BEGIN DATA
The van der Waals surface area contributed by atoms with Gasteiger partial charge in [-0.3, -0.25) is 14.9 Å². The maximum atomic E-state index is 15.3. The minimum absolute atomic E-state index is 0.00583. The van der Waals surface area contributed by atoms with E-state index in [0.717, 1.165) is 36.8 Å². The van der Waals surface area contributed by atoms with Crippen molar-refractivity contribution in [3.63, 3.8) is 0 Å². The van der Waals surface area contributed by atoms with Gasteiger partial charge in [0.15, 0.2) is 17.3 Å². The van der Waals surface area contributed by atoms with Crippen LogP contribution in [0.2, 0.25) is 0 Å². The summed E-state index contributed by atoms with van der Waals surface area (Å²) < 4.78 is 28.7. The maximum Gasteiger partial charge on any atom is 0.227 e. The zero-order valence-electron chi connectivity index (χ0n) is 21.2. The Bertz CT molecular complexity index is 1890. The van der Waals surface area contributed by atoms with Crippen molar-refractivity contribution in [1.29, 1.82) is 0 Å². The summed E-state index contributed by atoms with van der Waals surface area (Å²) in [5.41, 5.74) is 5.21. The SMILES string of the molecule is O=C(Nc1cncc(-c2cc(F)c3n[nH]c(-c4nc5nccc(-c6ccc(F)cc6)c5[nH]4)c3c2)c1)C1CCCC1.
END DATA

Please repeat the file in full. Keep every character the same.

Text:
The van der Waals surface area contributed by atoms with Gasteiger partial charge in [-0.3, -0.25) is 14.9 Å². The maximum atomic E-state index is 15.3. The minimum absolute atomic E-state index is 0.00583. The van der Waals surface area contributed by atoms with E-state index in [0.717, 1.165) is 36.8 Å². The van der Waals surface area contributed by atoms with Crippen molar-refractivity contribution in [3.63, 3.8) is 0 Å². The van der Waals surface area contributed by atoms with Gasteiger partial charge in [0.15, 0.2) is 17.3 Å². The van der Waals surface area contributed by atoms with Crippen LogP contribution in [0.2, 0.25) is 0 Å². The summed E-state index contributed by atoms with van der Waals surface area (Å²) < 4.78 is 28.7. The maximum Gasteiger partial charge on any atom is 0.227 e. The zero-order valence-electron chi connectivity index (χ0n) is 21.2. The Bertz CT molecular complexity index is 1890. The van der Waals surface area contributed by atoms with Crippen molar-refractivity contribution in [1.29, 1.82) is 0 Å². The summed E-state index contributed by atoms with van der Waals surface area (Å²) in [5.41, 5.74) is 5.21. The SMILES string of the molecule is O=C(Nc1cncc(-c2cc(F)c3n[nH]c(-c4nc5nccc(-c6ccc(F)cc6)c5[nH]4)c3c2)c1)C1CCCC1.